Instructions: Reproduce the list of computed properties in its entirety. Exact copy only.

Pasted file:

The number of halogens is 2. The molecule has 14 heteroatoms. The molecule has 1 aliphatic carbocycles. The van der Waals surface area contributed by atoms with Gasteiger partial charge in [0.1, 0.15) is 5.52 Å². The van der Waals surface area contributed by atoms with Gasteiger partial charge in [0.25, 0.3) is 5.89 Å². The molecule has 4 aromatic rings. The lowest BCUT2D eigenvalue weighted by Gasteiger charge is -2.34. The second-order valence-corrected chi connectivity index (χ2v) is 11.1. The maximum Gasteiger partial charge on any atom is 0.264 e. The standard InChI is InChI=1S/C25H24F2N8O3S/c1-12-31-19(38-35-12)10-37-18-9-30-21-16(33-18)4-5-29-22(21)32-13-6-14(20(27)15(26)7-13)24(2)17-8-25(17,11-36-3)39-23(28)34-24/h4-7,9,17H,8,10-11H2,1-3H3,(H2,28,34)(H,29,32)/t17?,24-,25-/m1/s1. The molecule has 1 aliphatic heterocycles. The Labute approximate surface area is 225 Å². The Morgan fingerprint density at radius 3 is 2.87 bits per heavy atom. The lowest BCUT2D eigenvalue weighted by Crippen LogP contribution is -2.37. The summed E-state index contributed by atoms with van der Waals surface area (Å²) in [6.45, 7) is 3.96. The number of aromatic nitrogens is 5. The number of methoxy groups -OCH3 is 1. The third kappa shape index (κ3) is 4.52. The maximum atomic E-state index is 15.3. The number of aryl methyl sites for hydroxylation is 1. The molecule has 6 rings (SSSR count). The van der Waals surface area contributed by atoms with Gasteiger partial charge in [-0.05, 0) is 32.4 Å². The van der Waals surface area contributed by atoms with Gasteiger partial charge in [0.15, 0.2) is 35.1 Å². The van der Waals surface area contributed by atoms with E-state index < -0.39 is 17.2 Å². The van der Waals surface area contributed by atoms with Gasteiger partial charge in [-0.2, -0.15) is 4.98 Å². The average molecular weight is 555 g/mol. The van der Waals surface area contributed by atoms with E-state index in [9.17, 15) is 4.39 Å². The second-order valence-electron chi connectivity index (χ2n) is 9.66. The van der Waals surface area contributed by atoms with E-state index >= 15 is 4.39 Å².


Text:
The number of halogens is 2. The molecule has 14 heteroatoms. The molecule has 1 aliphatic carbocycles. The van der Waals surface area contributed by atoms with Gasteiger partial charge in [0.1, 0.15) is 5.52 Å². The van der Waals surface area contributed by atoms with Gasteiger partial charge in [0.25, 0.3) is 5.89 Å². The molecule has 4 aromatic rings. The lowest BCUT2D eigenvalue weighted by Gasteiger charge is -2.34. The second-order valence-corrected chi connectivity index (χ2v) is 11.1. The maximum Gasteiger partial charge on any atom is 0.264 e. The standard InChI is InChI=1S/C25H24F2N8O3S/c1-12-31-19(38-35-12)10-37-18-9-30-21-16(33-18)4-5-29-22(21)32-13-6-14(20(27)15(26)7-13)24(2)17-8-25(17,11-36-3)39-23(28)34-24/h4-7,9,17H,8,10-11H2,1-3H3,(H2,28,34)(H,29,32)/t17?,24-,25-/m1/s1. The molecule has 1 aliphatic heterocycles. The Labute approximate surface area is 225 Å². The Morgan fingerprint density at radius 3 is 2.87 bits per heavy atom. The lowest BCUT2D eigenvalue weighted by Crippen LogP contribution is -2.37. The summed E-state index contributed by atoms with van der Waals surface area (Å²) in [6.45, 7) is 3.96. The number of aromatic nitrogens is 5. The number of methoxy groups -OCH3 is 1. The third kappa shape index (κ3) is 4.52. The maximum atomic E-state index is 15.3. The number of aryl methyl sites for hydroxylation is 1. The molecule has 6 rings (SSSR count). The van der Waals surface area contributed by atoms with Gasteiger partial charge in [-0.05, 0) is 32.4 Å². The van der Waals surface area contributed by atoms with Gasteiger partial charge in [0.15, 0.2) is 35.1 Å². The van der Waals surface area contributed by atoms with E-state index < -0.39 is 17.2 Å². The van der Waals surface area contributed by atoms with Gasteiger partial charge in [-0.2, -0.15) is 4.98 Å². The average molecular weight is 555 g/mol. The van der Waals surface area contributed by atoms with E-state index in [9.17, 15) is 4.39 Å². The second-order valence-electron chi connectivity index (χ2n) is 9.66. The van der Waals surface area contributed by atoms with E-state index >= 15 is 4.39 Å².